To say that starting a business from scratch requires substantial financial assets is probably a gross understatement, and Guttridge knew what it would take to make his vision a reality.
“I sold my house to do this,” he said.
The house had originally been bought as his nest egg. In 1999, Guttridge “could see the housing market going crazy” and bought the biggest house he could afford, he said. After remodeling the house to be as appealing as possible and residing there for several years, he sold his house last May for a high return on his investment. He is now reinvesting that money into his business.
Guttridge also said he borrowed some money from family, but didn’t obtain any financing from a traditional lender. He didn’t want the stress of owing money for the rest of his life, he said.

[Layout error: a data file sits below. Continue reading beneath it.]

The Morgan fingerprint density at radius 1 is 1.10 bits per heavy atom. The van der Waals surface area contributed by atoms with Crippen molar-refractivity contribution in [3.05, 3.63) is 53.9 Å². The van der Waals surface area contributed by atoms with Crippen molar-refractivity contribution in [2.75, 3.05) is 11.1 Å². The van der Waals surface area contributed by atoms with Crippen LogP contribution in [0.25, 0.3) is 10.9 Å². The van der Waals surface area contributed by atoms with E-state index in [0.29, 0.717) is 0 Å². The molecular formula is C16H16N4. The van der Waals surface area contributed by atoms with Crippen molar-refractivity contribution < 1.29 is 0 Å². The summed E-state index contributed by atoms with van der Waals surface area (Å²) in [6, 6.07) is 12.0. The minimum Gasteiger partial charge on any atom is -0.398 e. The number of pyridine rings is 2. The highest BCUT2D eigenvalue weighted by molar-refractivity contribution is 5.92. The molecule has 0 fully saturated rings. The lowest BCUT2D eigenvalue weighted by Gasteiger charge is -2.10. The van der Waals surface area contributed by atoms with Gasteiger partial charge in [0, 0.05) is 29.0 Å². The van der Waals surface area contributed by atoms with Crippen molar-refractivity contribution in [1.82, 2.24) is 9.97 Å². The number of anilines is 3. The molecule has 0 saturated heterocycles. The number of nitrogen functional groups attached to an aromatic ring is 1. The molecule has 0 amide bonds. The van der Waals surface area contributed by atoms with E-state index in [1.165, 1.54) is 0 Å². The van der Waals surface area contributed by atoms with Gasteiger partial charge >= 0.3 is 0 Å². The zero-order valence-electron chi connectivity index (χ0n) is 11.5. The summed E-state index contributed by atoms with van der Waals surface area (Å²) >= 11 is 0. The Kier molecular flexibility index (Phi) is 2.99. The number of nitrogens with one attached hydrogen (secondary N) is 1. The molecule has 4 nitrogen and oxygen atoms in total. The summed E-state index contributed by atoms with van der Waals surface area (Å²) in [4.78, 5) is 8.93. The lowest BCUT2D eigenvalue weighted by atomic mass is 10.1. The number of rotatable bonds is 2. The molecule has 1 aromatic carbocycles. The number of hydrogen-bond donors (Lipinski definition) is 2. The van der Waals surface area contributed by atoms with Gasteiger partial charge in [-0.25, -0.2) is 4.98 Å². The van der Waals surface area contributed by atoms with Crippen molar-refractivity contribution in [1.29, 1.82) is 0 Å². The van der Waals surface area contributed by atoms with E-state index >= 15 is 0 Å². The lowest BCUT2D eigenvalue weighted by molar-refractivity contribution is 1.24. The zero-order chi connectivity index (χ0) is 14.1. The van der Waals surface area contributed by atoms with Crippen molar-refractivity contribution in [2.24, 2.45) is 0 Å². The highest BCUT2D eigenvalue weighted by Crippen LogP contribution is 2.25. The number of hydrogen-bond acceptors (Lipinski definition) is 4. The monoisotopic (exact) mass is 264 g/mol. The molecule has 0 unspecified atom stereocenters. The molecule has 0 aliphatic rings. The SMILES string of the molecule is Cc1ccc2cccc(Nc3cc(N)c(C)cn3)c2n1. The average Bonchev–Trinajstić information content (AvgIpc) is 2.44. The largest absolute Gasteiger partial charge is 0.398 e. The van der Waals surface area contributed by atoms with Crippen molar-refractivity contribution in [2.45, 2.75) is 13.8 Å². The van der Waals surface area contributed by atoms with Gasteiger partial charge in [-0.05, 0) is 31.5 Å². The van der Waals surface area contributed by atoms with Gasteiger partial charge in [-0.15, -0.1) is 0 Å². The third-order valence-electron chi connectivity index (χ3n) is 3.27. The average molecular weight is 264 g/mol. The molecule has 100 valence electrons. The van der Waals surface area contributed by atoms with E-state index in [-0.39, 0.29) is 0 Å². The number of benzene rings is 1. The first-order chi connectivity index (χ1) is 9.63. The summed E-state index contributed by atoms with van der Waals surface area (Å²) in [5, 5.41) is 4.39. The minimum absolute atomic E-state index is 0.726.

Financing himself also has a “much better tax structure,” because paying himself a percentage back for the loan also becomes his income, he said.
Finding the right commercial space for his business took more than a year. Although he didn’t find exactly what he was looking for, he thinks the space he ended up with is even better than what he had originally planned.
The biggest advantage of starting a business from scratch is having complete control over the process, but additional creative control translates to additional workload. Building the space, for instance, was a six-month undertaking. Guttridge spearheaded every aspect of getting his business established, from designing the space to acting as a general contractor and even doing some of the finish work himself.